Posted by: R. Douglas Fields | October 29, 2009

Glia and Chronic Pain

From the November 2009 Scientific American Magazine |
New Culprits in Chronic Pain
Glia are nervous system caretakers whose nurturing can go too far. Taming them holds promise for alleviating pain that current medications cannot ease
By R. Douglas Fields

Helen’s left foot slipped off the clutch on impact, twisting her ankle against the car’s floorboard. It felt like a minor sprain at the time, she recalls, but the pain never subsided. Instead it intensified. Eventually, the slightest touch, even the gentle brush of bed linen, shot electric flames up her leg. “I was in so much pain I could not speak, yet inside I was screaming,” wrote the young Englishwoman in an online journal of the mysterious condition that would torment her for the next three years.
The chronic pain suffered by people like Helen is different from the warning slap of acute pain. Acute pain is the body’s most alarming, intense sensation, whose purpose is to stop us from further injuring ourselves. This type of pain is also called pathological pain because an external cause, such as tissue damage, produces the signals that travel the nervous system to the brain, where they are perceived as pain. But imagine if the gut-wrenching agony of a real injury never stopped, even after the wound healed, or if everyday sensations became excruciating: “I was unable to shower … the water felt like daggers,” Helen remembers. “The vibrations in a car, someone walking across floorboards, people talking, a gentle breeze … would set off the uncontrollable pain. Common painkillers … even morphine had no effect. It was like my mind was playing tricks on me.”…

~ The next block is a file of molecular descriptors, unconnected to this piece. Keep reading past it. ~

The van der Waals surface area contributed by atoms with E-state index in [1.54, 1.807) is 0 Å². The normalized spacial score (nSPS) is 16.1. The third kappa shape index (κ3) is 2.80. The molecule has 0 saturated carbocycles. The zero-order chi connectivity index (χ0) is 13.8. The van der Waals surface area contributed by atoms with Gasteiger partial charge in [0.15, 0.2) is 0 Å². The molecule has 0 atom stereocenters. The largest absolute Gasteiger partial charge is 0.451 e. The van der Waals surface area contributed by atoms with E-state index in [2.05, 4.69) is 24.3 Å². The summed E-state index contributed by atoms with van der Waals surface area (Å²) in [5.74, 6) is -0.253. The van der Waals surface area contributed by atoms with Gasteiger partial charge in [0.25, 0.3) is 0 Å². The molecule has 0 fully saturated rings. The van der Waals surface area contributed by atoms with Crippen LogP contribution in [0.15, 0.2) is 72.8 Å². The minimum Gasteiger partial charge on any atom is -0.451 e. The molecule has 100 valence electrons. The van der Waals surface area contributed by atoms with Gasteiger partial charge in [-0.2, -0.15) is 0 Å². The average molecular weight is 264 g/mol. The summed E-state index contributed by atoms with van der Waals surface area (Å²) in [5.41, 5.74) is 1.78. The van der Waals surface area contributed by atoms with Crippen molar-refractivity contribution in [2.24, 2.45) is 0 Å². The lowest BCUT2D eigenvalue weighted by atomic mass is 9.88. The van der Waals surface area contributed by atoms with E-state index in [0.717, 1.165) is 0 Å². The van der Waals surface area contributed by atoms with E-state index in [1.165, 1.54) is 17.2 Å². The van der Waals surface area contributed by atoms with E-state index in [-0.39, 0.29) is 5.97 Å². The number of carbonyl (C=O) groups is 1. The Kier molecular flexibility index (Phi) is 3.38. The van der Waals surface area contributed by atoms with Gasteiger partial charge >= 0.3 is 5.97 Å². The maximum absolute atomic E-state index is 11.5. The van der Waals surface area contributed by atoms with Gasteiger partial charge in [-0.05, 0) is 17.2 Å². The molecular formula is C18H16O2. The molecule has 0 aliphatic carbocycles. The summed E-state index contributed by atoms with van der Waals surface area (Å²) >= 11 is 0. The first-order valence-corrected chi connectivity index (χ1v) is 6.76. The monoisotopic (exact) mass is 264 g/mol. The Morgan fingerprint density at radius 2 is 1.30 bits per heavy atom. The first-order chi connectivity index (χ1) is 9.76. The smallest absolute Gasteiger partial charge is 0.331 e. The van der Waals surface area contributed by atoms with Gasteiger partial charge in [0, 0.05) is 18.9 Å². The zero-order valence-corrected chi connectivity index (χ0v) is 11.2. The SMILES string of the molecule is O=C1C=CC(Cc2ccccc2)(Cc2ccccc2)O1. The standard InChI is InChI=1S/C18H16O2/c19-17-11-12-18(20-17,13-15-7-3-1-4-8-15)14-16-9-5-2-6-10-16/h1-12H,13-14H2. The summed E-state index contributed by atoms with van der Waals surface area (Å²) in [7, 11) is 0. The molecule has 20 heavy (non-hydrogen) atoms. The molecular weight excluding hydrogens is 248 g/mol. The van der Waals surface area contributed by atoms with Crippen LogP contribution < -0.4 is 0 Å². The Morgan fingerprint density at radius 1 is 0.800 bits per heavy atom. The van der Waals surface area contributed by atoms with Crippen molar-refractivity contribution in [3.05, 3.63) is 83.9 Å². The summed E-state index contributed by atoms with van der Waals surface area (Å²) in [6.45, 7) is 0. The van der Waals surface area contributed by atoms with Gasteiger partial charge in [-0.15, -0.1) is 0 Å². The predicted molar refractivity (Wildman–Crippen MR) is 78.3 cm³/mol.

See: Scientific American Online

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Responses

  1. Where do we go to find physicians who have had even minimal success treating Dejerine-Roussy Syndrome? Following my husband’s stroke, the neurologist suggested we “find someone who’s seen it.” But where? Our lives have been desimated by this event. . . with no relief in sight. Linda

    • This is a difficult problem in which a stroke damages pathways communicating pain and sensation between a major relay point in the brain (the thalamus) and the cerebral cortex. Glia are certainly involved, but the neural connections are themselves damaged, leading to pain and abnormal sensations. You must work through your neurologist to treat this as every patient is different. I am sorry to hear of your situation and I sincerely hope you can find relief and healing. The brain has a remarkable ability to rewire and accommodate to injury, but it can take a very long time.

  2. So strange to read back in your blog and find this. I was backtracking the NPR story on Einstein’s brain… ended up here reading your previous blog posts and wondering about chronic pain & if there were possibly any connection to the glia. For very specific, personal reasons.
    I was recently seen by a neurosurgeon who has been doing some interesting things with real-time brain MRIs and pain response in patients diagnosed with Fibromyalgia – as it seems there might be a connection that is more appropriate to neuroscience than to rheumatology…
    I will definitely be keeping an eye on your future work both out of simple curiosity & personally-vested interest.
    Thanks for linking this. It’s obvious to me that Scientific American is a periodical I ought to rethink subscribing to if you are a contributor.
    Best of luck with your continued research.
    Please keep up the blogging efforts!


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